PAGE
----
SAN ANTONIO -- A longtime adviser to Gov. Rick Perry, upset over his abrupt firing at a Texas university, admitted Thursday he told staff he would surrender his office keys only if "anyone is man enough to take them" – all while brandishing a pocketknife in what police called a "nonthreatening" way.
Jay Kimbrough didn't deny the confrontation detailed in a Texas A&M University police report, which includes the 64-year-old telling a school attorney to "bring it on." He was escorted off campus and quoted an Army war hero – "I shall return!" – before riding off on his motorcycle.
But the ex-Marine, who has built something of a swashbuckling persona while filling various roles for Perry, said the incident was a matter of A&M officials not being familiar with his personality.
"There was no threat," Kimbrough said. "This is Texas. Some people have guns when they jog. Some people have pocketknives. It was a joke."
Packing guns while jogging was a nod to his longtime friend and boss – Perry, the Republican presidential contender who famously said he shot a coyote dead while jogging last year.
Texas A&M police said no charges were being filed against Kimbrough, who was fired Wednesday as deputy chancellor of the A&M system.
Although Kimbrough did not deny the police narrative, he told a far more mild story to the media before A&M released the report late Thursday. Kimbrough's earlier version conspicuously left out him telling A&M general counsel Ray Bonilla that he would give up his keys and security card, "If anyone is man enough to take them."
He then added, "Bring it on."
Later, Kimbrough had another run-in with two plain-clothes officers who were sent to escort him off campus.
"I met Kimbrough at the entrance to the Chancellors suite and identified myself as a University Police Officer," the report states. "Kimbrough replied, `So am I.' Kimbrough placed his hand on both my arms and applied slight pressure towards the entrance of the Chancellor's Suite. I placed my hands on Kimbrough and held my ground."
Kimbrough didn't deny that, either, but said he shook the officers' hands and thanked them. For good measure, Kimbrough left by quoting former Army General Douglas MacArthur: "I shall return."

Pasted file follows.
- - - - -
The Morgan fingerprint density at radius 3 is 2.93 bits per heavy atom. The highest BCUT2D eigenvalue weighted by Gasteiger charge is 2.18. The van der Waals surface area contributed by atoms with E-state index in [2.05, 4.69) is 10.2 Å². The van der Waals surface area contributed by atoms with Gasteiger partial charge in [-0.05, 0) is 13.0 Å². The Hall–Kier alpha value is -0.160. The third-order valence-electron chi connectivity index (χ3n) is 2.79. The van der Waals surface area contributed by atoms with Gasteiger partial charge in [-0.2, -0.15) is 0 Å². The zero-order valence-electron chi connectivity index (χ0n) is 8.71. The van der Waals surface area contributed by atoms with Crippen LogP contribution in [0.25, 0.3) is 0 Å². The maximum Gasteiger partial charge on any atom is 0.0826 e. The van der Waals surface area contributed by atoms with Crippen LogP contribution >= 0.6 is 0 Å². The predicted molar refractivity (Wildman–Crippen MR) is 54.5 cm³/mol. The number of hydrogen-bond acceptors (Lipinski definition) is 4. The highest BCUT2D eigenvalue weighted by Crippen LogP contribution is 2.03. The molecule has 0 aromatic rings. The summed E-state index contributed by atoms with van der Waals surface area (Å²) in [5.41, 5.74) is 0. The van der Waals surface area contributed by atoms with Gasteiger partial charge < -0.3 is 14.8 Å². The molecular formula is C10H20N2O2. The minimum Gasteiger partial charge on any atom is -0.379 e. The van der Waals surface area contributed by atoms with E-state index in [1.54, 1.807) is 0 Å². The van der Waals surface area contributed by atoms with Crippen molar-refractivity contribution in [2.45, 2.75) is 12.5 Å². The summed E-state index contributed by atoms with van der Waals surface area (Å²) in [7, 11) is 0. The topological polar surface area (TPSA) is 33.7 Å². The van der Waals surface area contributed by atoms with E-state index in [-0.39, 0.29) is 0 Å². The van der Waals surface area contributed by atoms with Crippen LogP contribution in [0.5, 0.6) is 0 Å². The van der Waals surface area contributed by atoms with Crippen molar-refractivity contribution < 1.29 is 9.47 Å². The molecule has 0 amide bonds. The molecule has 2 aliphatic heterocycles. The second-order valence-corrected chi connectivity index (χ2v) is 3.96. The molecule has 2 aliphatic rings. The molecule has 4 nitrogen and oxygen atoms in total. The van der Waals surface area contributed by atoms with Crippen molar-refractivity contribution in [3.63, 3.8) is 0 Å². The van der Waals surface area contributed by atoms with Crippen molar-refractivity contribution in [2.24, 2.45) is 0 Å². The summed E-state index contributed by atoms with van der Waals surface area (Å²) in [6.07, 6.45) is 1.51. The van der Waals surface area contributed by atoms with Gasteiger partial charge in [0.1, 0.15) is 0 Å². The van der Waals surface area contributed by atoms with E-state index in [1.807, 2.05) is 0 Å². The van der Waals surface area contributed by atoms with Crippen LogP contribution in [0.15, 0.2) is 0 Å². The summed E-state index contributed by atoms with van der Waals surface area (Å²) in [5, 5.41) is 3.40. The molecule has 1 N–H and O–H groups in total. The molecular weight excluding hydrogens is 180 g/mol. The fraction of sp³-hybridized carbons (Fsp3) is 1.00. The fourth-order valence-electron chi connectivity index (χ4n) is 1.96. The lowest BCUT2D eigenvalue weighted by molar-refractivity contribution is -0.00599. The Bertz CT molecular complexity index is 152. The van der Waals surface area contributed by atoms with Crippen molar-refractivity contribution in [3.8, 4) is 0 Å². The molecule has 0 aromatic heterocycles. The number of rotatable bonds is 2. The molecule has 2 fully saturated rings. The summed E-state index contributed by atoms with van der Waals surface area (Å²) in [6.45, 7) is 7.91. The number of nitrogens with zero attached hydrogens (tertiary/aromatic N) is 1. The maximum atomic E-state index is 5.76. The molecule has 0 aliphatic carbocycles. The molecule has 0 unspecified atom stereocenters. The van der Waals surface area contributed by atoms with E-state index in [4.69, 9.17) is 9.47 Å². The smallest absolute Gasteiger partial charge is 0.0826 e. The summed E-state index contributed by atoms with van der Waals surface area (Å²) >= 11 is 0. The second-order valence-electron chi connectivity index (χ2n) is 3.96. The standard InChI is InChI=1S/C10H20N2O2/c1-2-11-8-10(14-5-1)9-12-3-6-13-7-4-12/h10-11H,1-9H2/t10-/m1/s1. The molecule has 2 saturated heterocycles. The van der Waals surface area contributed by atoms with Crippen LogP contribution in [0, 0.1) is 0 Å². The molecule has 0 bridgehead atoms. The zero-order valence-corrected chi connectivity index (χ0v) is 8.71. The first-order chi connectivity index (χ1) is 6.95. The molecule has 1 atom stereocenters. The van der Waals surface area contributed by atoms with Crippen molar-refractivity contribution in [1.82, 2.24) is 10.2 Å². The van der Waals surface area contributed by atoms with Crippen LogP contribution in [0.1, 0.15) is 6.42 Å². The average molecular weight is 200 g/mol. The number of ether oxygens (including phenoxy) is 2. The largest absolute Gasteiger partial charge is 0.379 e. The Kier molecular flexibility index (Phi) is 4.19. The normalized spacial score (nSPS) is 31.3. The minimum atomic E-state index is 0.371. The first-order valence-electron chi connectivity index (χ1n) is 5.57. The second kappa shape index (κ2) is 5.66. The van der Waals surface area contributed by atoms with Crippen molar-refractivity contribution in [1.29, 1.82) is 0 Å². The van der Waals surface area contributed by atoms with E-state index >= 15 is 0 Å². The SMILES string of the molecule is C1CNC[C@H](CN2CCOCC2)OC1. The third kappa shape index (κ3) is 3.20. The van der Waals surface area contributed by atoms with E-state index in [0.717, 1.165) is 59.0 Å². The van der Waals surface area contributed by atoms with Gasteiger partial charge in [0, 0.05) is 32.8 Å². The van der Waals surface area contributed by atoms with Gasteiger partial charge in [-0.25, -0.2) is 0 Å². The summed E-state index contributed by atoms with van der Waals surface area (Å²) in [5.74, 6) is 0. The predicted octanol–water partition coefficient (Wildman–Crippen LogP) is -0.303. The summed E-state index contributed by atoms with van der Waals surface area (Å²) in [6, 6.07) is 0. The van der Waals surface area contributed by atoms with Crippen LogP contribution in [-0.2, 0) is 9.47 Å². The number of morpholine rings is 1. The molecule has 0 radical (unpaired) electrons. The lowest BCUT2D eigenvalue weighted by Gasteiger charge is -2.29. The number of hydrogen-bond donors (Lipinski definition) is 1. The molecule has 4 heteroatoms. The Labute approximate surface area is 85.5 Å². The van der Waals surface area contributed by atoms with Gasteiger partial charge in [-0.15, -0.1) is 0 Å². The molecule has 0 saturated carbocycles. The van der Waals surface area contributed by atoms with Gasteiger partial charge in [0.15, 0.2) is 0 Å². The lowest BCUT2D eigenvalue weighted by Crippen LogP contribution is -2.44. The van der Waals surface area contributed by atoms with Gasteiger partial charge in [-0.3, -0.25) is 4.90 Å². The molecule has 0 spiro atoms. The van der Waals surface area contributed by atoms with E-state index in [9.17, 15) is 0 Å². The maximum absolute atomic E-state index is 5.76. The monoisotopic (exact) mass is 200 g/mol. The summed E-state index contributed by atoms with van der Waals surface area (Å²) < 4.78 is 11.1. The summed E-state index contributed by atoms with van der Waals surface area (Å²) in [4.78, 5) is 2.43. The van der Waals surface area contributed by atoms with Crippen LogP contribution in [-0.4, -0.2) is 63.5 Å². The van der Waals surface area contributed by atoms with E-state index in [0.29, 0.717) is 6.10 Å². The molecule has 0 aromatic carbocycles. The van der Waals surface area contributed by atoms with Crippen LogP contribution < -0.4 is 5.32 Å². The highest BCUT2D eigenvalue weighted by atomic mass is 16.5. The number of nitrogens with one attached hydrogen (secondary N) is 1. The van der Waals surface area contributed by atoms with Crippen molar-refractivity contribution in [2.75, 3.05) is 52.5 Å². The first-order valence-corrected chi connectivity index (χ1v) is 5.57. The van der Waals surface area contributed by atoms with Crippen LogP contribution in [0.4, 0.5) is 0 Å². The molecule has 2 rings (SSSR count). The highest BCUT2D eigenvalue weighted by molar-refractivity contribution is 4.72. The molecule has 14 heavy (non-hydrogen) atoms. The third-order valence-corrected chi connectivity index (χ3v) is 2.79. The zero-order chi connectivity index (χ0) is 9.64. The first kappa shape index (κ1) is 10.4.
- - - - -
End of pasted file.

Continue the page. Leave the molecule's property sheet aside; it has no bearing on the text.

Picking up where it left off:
Kimbrough said he was frustrated how the university handled the firing, which he caught him completely by surprise. He was let go by A&M chancellor John Sharp, who was appointed to the system's top position earlier this month.
Sharp is a former classmate of Perry's at A&M in the 1970s. In an email to system employees Wednesday, Sharp said Kimbrough's position – which paid $300,000 annually – was no longer needed and thanked him for his service.
Kimbrough said Sharp never spoke to him before he was fired. A&M system spokesman Jason Cook said there would be no further comment on the firing.
"I understand (Sharp's) authority and responsibility to decide what model he wants. I respect that," Kimbrough said. "I was frustrated by the process."
Kimbrough is Perry's former chief of staff and has been used by the governor in a variety of roles. Kimbrough is widely known as Perry's clean-up man to fix troubled state agencies.
He was named interim chancellor at A&M in June after the resignation of Mike McKinney, another former Perry chief of staff. The shake-up came during a turbulent time in Texas higher education – particularly at A&M, where faculty railed against regents for their perceived support of controversial classroom reforms.
Perry spokeswoman Lucy Nashed said neither Perry nor his office was aware of the firing until after the fact, and called the situation a personnel matter within the A&M System.
"Jay Kimbrough is a decorated war veteran who has given his life to public service. The governor has the utmost respect for and confidence in both Jay and John Sharp," Nashed said.
Kimbrough said he's used the pocketknife "10,000 times" in jest as a prop – his way of saying he's seen tougher times and things could be worse. The motorcycle-riding, former Marine was wounded in Vietnam and carries something of a tough-guy reputation. He proudly tells the story of how he graduated early so he could enlist and has stayed in public service ever since.
He was fired on his 64th birthday.